It’s quite simple really, our daily food choices can make a significant difference not just to our own life chances but to the health of the planet. We are already aware that low fat, low sugar, balanced diets are good for us; they improve well-being and reduce our chances of obesity and disease. Yet, the impact of food procurement and consumption on the earth systems, nature, and biodiversity are perhaps not so well known.
We have recently come to learn that between 20-29% of greenhouse gases come from food production. A diet based on vegetables and grain has the lowest carbon footprint; meals containing pork, chicken and fish create a moderate impact; whilst consuming large quantities of beef and lamb leaves an environmental dent on our planet. Sometimes it can simply be a matter of awareness and of understanding the impact of choices as consumers. Other times, it is about what is expected by those who organise events and/or procure food services on a regular basis.
Recognising this, HMGOG has released a new Sustainable Catering policy. This document identifies what it understands by sustainable catering and sets expectations with regards to the procurement of food and food services for government meetings and functions as well as Government-supported events. So going forward, the Gibraltar Music Festival and similar events will be subject to the commitments outlined in this document. Various stakeholder groups including the Sustainable Gibraltar Food Working Group and key professionals in the field have informed the policy and guided the identification of best practice. A separate document outlining sustainable catering considerations as they apply to catering outlets such as Government hospitals and homes and schools is to be developed.
In Gibraltar, we rightly engage in clean-up campaigns, promote recycling and have bought into the idea of avoiding single-use plastics. We have a healthy obsession with waste disposal and waste reduction. The policy recognises that this is an important issue but also looks at the big picture regarding food and sustainability – going beyond the promotion reusable and bio-degradable options. In my view, this is very timely. We need to go a step further and consider issues at source and not just at the end-of-pipe. This means going beyond packaging and asking questions about ethical sourcing, animal welfare, fair wage as well as how far the food has traveled to get to us. The document recognises this need promoting consideration of food miles, choosing organic and Fairtrade options as well as sustainably certified fish and fish products.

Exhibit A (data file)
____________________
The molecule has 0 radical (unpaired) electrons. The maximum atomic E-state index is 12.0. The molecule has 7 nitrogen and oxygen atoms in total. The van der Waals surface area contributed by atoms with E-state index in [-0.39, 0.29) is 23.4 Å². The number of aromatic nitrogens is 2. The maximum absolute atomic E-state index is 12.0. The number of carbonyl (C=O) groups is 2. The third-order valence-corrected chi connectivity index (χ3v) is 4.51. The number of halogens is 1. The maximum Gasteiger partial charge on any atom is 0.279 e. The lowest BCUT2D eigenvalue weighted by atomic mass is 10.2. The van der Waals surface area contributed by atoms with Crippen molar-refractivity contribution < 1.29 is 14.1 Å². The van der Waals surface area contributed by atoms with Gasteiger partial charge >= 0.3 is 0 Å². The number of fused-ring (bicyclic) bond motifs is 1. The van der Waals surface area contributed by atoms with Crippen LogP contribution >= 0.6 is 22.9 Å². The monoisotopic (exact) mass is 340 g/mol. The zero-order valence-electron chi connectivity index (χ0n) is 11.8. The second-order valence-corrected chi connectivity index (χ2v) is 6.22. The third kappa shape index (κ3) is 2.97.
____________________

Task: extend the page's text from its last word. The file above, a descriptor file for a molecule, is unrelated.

There are many businesses in our community that are already opting for sustainable practice and embrace many of these commitments. Indeed, the recently announced finalists for the Food for Sustainability category of the Gibraltar Sustainability Awards demonstrate that the commitment to sustainable catering is alive and well. Judges commented on how the Calentita Festival has taken on environmental and ethical considerations at its core – and this is not an easy task. Yet, the ripple effect of such an initiative can be immense and organisers can influence not just the food and catering industry but also consumers and how they make choices that impact people and the planet.
Nosha’s Healthy Options is also recognised for embracing sustainability values at the heart of this small business venture. This catering business provides nutritious food meeting a diversity of dietary needs in the community (low salt, low fat, vegetarian, gluten, and lactose-free options) at a reasonable price. It also seeks to minimize its carbon footprint by reducing their plastic waste. And using food containers that are made from sugar cane, and bamboo cutlery as well as plant-based soup containers.
Vicky’s Natural Kitchen (VKN) has also been shortlisted for a Gibraltar Sustainability Award. This catering business offers balanced meals sourced locally (and regionally) and supports homegrown food practices as well as healthy choices. VNK offering has sustainability an integral principle and is committed to raising awareness and building interest in sustainable food through workshops, courses, and television programmes.
Article written by Professor Daniella Tilbury, Commissioner for Sustainable Development and Future Generations.
HMGOG Sustainable Catering Policy document can be downloaded from https://www.futuregenerations.gi/news/sustainable-catering-11
The Gibraltar Sustainability Award: Food category was open to catering professionals and food as well as organisations that procure food on a regular basis. Videoclips of the entries can be viewed at www.futuregeerations.gi, The Awards will be announced on the 8th October.